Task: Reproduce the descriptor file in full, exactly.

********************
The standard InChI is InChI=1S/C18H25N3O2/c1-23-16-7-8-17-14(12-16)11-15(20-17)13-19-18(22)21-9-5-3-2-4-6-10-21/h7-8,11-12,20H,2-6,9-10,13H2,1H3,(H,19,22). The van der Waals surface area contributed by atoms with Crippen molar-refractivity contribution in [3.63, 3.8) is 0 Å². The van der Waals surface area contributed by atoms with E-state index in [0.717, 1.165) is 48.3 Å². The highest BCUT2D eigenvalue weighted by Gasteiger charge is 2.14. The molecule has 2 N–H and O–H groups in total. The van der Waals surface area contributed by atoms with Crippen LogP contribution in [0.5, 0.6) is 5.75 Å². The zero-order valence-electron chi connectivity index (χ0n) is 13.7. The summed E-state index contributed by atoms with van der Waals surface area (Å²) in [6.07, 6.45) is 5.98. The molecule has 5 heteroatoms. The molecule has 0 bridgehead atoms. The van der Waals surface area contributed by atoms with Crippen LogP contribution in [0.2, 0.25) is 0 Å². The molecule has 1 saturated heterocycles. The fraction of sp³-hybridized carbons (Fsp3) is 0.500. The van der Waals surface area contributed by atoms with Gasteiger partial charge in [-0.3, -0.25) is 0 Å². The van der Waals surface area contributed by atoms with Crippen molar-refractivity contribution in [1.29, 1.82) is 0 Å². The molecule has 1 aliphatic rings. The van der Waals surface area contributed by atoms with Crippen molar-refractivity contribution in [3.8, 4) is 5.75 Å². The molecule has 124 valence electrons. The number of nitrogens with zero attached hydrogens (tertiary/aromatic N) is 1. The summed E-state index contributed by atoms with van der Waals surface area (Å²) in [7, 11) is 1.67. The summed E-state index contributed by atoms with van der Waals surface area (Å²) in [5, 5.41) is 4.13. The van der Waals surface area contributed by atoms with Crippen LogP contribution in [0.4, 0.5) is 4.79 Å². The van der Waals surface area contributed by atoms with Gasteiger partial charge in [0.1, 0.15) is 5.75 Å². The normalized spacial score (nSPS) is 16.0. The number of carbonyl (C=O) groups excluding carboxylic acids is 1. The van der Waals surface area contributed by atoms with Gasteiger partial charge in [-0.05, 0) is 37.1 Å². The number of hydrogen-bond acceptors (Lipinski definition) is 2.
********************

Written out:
The standard InChI is InChI=1S/C18H25N3O2/c1-23-16-7-8-17-14(12-16)11-15(20-17)13-19-18(22)21-9-5-3-2-4-6-10-21/h7-8,11-12,20H,2-6,9-10,13H2,1H3,(H,19,22). The van der Waals surface area contributed by atoms with Crippen molar-refractivity contribution in [3.63, 3.8) is 0 Å². The van der Waals surface area contributed by atoms with E-state index in [0.717, 1.165) is 48.3 Å². The highest BCUT2D eigenvalue weighted by Gasteiger charge is 2.14. The molecule has 2 N–H and O–H groups in total. The van der Waals surface area contributed by atoms with Crippen LogP contribution in [0.5, 0.6) is 5.75 Å². The zero-order valence-electron chi connectivity index (χ0n) is 13.7. The summed E-state index contributed by atoms with van der Waals surface area (Å²) in [6.07, 6.45) is 5.98. The molecule has 5 heteroatoms. The molecule has 0 bridgehead atoms. The van der Waals surface area contributed by atoms with Crippen LogP contribution in [0.2, 0.25) is 0 Å². The molecule has 1 saturated heterocycles. The fraction of sp³-hybridized carbons (Fsp3) is 0.500. The van der Waals surface area contributed by atoms with Gasteiger partial charge in [-0.3, -0.25) is 0 Å². The van der Waals surface area contributed by atoms with Crippen molar-refractivity contribution in [1.29, 1.82) is 0 Å². The molecule has 1 aliphatic rings. The van der Waals surface area contributed by atoms with Crippen molar-refractivity contribution in [3.8, 4) is 5.75 Å². The molecule has 124 valence electrons. The number of nitrogens with zero attached hydrogens (tertiary/aromatic N) is 1. The summed E-state index contributed by atoms with van der Waals surface area (Å²) in [7, 11) is 1.67. The summed E-state index contributed by atoms with van der Waals surface area (Å²) in [5, 5.41) is 4.13. The van der Waals surface area contributed by atoms with Crippen LogP contribution in [0.4, 0.5) is 4.79 Å². The van der Waals surface area contributed by atoms with Gasteiger partial charge in [0.1, 0.15) is 5.75 Å². The normalized spacial score (nSPS) is 16.0. The number of carbonyl (C=O) groups excluding carboxylic acids is 1. The van der Waals surface area contributed by atoms with Gasteiger partial charge in [-0.05, 0) is 37.1 Å². The number of hydrogen-bond acceptors (Lipinski definition) is 2.